Then, the much-discussed recession or economic downturn (or whatever euphemism we use to describe the unfortunate blow to American and, consequently, international economies) happened. Suddenly, sustainability didn’t just take a back seat—it was sent right to the back of the bus.
Though in the intervening years climate science continued to verify the relationship between anthropogenic activity, global emissions, and accelerating climate change, it didn’t seem like climate was playing into either political or business mandates. Where talk of our shared environmental state was foremost in the agenda before the economic downturn, following its impacts—where people had to pay debts, recover from bad mortgages and foreclosures—dollars took precedence.
However, all this happened in the face of increasingly volatile climate conditions that persist to this day as abnormal weather events persist, and as the fifth International Panel on Climate Change (IPCC) report reiterates the ongoing devastating effects of climate change, and their relationship to man-made emissions.
But whether you believe in and support climate science data or not, Obama’s executive order makes plain that climate is here to stay. Also, besides the fact other developed international economies take climate regulation and renewables more seriously (and successfully, but we’ll explore that in future posts,) the outgoing President still has an array of tools within his executive toolkit to administer in the years remaining in his presidency to make a mark on the climate file. Plus, as with all second-term presidents, Obama—well-known to favor a tight regulatory stance on emissions—probably has his legacy on his mind.
What does Business Need to Learn from this Announcement?
It is important to meet emerging compliance requirements, but it’s also essential to manage a business sustainably. Reducing reliance on fossil fuels like coal will ultimately help the bottom line and boost overall sustainability performance.
In particular, some key messages would be:
- Don’t think climate concerns or sustainability have gone anywhere. In its landmark move the U.S. ramped up pressure on coal plants—which provide a substantial amount of power to manufacturers across the nation—to cut emissions, with little room for negotiation.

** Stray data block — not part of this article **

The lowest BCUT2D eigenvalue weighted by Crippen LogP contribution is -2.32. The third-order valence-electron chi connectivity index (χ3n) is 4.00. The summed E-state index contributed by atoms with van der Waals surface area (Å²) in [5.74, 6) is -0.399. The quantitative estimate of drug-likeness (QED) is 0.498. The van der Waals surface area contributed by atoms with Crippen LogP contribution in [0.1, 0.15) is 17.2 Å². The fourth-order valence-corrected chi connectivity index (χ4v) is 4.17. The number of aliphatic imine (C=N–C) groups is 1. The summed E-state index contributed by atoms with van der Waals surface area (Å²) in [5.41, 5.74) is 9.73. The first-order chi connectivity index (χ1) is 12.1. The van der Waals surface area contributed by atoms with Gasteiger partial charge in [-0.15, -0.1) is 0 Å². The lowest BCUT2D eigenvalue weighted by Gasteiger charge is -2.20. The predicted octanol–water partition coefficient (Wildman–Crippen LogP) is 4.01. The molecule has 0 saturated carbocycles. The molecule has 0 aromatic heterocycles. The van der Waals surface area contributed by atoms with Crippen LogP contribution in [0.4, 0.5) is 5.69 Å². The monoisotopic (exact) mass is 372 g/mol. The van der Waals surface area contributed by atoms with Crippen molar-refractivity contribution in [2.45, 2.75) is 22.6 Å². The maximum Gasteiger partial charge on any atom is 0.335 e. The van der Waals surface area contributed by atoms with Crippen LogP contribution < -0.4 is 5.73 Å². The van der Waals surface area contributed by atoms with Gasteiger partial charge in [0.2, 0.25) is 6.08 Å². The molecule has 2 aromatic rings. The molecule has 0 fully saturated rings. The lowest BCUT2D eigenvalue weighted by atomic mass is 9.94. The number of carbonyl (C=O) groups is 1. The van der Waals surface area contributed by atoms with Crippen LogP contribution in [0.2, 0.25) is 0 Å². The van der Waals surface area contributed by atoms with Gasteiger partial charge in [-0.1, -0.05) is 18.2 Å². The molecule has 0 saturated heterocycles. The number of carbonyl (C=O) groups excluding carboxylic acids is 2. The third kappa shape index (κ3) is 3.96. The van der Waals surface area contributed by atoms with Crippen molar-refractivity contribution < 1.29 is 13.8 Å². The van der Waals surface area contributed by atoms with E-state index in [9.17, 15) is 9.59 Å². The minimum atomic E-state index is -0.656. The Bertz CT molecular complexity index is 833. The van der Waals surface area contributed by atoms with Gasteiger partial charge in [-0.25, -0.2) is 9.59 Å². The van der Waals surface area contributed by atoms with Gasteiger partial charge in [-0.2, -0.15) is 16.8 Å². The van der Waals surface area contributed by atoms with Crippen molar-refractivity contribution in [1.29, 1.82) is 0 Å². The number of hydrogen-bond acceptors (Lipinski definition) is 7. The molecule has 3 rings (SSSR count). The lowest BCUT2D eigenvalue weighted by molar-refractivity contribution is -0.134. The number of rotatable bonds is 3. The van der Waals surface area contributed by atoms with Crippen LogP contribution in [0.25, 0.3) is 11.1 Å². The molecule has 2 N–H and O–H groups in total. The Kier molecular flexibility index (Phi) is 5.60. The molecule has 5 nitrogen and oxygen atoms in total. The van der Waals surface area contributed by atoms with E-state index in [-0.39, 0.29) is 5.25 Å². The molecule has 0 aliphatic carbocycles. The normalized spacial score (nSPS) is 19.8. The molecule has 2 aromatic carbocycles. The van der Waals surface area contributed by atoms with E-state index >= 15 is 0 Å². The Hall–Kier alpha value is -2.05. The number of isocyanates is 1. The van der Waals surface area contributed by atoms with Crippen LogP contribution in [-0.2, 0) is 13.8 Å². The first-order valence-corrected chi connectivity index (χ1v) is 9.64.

- If you are engaged in sustainability reporting, your coal-based sources of power will directly impact your emissions reporting. Most sustainability reporting frameworks ask submitters to describe how they get their energy. If you’re relying on what is perceived as ‘dirty’ energy, you’ll suffer the blow of being associated with the emissions coal plants produce. Also, progressive stakeholders and clients who interpret your sustainability reports will be more predisposed to deal with organizations that have a sound sustainability framework.
- Develop a plan to use (more) sustainable sources. This will only pay off in the long term. There is no panacea in terms of reducing reliance on one fossil fuel in favor of another, or a renewable source of energy. It will always be a ‘weaning off’ of current sources. However, many best-in-class organizations are demonstrating a clear move towards sustainable sources and the best thing a business ‘in the dark’ on sustainable sources can do right now is develop a five-to-ten year energy plan that is built into the enterprise sustainability model.
- Recognize that not only can sustainability, operational excellence, and financial performance exist in harmony, but all three elements are actually complementary of one another and intrinsically linked.